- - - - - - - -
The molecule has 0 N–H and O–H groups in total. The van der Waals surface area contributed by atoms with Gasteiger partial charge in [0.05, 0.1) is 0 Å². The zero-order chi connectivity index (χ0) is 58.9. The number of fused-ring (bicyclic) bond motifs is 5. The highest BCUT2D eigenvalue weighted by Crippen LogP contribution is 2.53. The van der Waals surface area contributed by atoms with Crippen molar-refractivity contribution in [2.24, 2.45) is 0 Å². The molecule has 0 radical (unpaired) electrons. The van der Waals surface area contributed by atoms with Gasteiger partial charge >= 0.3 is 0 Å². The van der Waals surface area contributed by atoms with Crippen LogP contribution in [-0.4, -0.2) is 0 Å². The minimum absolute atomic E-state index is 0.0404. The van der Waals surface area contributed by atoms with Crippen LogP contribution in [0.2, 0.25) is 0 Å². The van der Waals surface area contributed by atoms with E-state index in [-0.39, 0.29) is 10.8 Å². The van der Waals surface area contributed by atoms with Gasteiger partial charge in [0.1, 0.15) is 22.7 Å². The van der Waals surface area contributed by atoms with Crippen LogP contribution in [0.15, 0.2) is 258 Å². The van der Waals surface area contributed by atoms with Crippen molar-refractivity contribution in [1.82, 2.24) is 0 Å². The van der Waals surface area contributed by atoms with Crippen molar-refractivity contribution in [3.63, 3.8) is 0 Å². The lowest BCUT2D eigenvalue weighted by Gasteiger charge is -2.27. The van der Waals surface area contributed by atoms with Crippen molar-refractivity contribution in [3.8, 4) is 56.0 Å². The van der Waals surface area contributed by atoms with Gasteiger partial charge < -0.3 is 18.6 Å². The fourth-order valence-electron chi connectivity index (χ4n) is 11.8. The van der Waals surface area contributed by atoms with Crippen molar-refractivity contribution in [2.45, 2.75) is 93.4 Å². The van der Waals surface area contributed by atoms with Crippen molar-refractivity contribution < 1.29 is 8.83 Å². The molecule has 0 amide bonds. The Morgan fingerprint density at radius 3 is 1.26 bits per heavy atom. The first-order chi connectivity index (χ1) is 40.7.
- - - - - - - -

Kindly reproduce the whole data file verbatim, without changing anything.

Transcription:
The molecule has 0 N–H and O–H groups in total. The van der Waals surface area contributed by atoms with Gasteiger partial charge in [0.05, 0.1) is 0 Å². The zero-order chi connectivity index (χ0) is 58.9. The number of fused-ring (bicyclic) bond motifs is 5. The highest BCUT2D eigenvalue weighted by Crippen LogP contribution is 2.53. The van der Waals surface area contributed by atoms with Crippen molar-refractivity contribution in [2.24, 2.45) is 0 Å². The molecule has 0 radical (unpaired) electrons. The van der Waals surface area contributed by atoms with Gasteiger partial charge >= 0.3 is 0 Å². The van der Waals surface area contributed by atoms with Crippen LogP contribution in [-0.4, -0.2) is 0 Å². The minimum absolute atomic E-state index is 0.0404. The van der Waals surface area contributed by atoms with Crippen LogP contribution in [0.2, 0.25) is 0 Å². The van der Waals surface area contributed by atoms with E-state index in [-0.39, 0.29) is 10.8 Å². The van der Waals surface area contributed by atoms with Gasteiger partial charge in [0.1, 0.15) is 22.7 Å². The van der Waals surface area contributed by atoms with Crippen LogP contribution in [0.15, 0.2) is 258 Å². The van der Waals surface area contributed by atoms with Crippen molar-refractivity contribution in [1.82, 2.24) is 0 Å². The van der Waals surface area contributed by atoms with Crippen molar-refractivity contribution in [3.63, 3.8) is 0 Å². The lowest BCUT2D eigenvalue weighted by Gasteiger charge is -2.27. The van der Waals surface area contributed by atoms with Crippen molar-refractivity contribution in [3.8, 4) is 56.0 Å². The van der Waals surface area contributed by atoms with Gasteiger partial charge < -0.3 is 18.6 Å². The fourth-order valence-electron chi connectivity index (χ4n) is 11.8. The van der Waals surface area contributed by atoms with Crippen molar-refractivity contribution in [2.45, 2.75) is 93.4 Å². The van der Waals surface area contributed by atoms with Crippen molar-refractivity contribution < 1.29 is 8.83 Å². The molecule has 0 amide bonds. The Morgan fingerprint density at radius 3 is 1.26 bits per heavy atom. The first-order chi connectivity index (χ1) is 40.7.